The Wedding Guest **

The strong opening doesn’t hold up throughout, but it’s fun to see Dev Patel as a tough guy. 

Is it worth $10? No  

As “The Wedding Guest” opens, a man in a darkened room packs for a trip. He could easily turn the light on, but that would ruin the effect writer/director Michael Winterbottom is striving for, which is a sense of mystery and intrigue. As ominous music plays, we see him place multiple passports (among other things) in his luggage. We can’t help but wonder who this guy is, what he is doing, and why. It’s intense. Mystery and intrigue accomplished.

The answers to these questions are initially interesting: The man is Jay (Dev Patel), and he’s on his way to Pakistan. He’s ostensibly travelling for an old friend’s wedding, but in truth he’s planning to kidnap the bride, Samira (Radhika Apte). She’s to be part of an arranged marriage, and her lover (Jim Sarbh) has paid Jay to extract her from a lifetime of servitude. Jay does, but there are complications, and as the story progresses it becomes less compelling, culminating in a weak and anti-climactic ending. In fairness, it couldn’t have believably ended any other way, but that doesn’t change how unsatisfactory it feels.

The film is a mix of good and bad, likely and unlikely, predictable and unpredictable. Given that we have two young and attractive leads, it’s more a question of when, not if, romantic complications will ensue. When it happens, it’s not dramatically interesting. Instead, it merely checks off the list of expectations you have in your head, a list you were hoping the script would be clever enough to avoid.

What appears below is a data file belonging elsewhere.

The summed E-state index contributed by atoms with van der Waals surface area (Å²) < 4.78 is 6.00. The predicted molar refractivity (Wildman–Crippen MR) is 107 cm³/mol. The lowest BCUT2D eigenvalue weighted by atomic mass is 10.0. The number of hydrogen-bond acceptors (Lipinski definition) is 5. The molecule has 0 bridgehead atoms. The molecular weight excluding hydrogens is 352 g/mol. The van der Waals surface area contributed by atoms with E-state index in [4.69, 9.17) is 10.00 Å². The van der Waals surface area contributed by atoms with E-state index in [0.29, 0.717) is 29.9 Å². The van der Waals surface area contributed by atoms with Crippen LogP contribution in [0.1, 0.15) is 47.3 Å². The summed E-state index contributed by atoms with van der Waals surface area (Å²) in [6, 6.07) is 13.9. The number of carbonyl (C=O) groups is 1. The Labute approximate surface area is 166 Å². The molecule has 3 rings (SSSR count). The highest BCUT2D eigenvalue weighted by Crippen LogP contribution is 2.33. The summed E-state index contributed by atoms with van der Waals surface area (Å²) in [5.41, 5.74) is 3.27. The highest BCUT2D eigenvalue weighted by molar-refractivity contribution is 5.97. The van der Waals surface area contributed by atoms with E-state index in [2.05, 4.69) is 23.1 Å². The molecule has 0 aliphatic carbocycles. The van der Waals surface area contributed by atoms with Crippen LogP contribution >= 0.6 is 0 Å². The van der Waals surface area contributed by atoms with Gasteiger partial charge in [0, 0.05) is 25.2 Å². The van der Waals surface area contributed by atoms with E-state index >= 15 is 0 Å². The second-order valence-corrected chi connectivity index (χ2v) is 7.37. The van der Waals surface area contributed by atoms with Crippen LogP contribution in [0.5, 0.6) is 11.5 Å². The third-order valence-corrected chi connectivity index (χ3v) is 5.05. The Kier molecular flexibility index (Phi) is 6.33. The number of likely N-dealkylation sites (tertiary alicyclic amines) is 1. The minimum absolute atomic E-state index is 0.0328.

Nonetheless, the film does reasonably well in holding our interest for four reasons: 1) Exotic locales (shot on location in Pakistan and India); 2) A smart use of modern technology affecting the journey, highlighting the impact of the 24/7 news cycle; 3) Convincing performances from Patel and Apte; and 4) The question of trust, avarice and emotion – the romance is inevitable, but what happens afterward is not. Money and greed are classic quandaries to dabble in, and are handled well here.

What’s odd is how misleading the title is. The story has nothing to do with a wedding, no wedding is depicted, and nothing is wedding themed. Heck, Samira’s arranged wedding is barely even mentioned. Given that the title suggests it’s a romantic comedy, one wonders why and how this came to be the title.

Patel is best known for playing innocents in “Slumdog Millionaire,” “Lion” and “The Best Exotic Marigold Hotel,” so it’s fun to see him play a bad guy who’s rough around the edges. In contrast, Apte is a Bollywood star heretofore unknown in the U.S.; the limited effectiveness of “The Wedding Guest” will probably keep her relatively unknown, but she does have an appealing presence that could work in the right role in the right film. This, clearly, isn’t it.
Did you know?
Winterbottom has made a number of films you’ve heard of but probably don’t love, including The “Trip” trilogy with Steve Coogan and Rob Brydon, and “A Mighty Heart” with Angelina Jolie.

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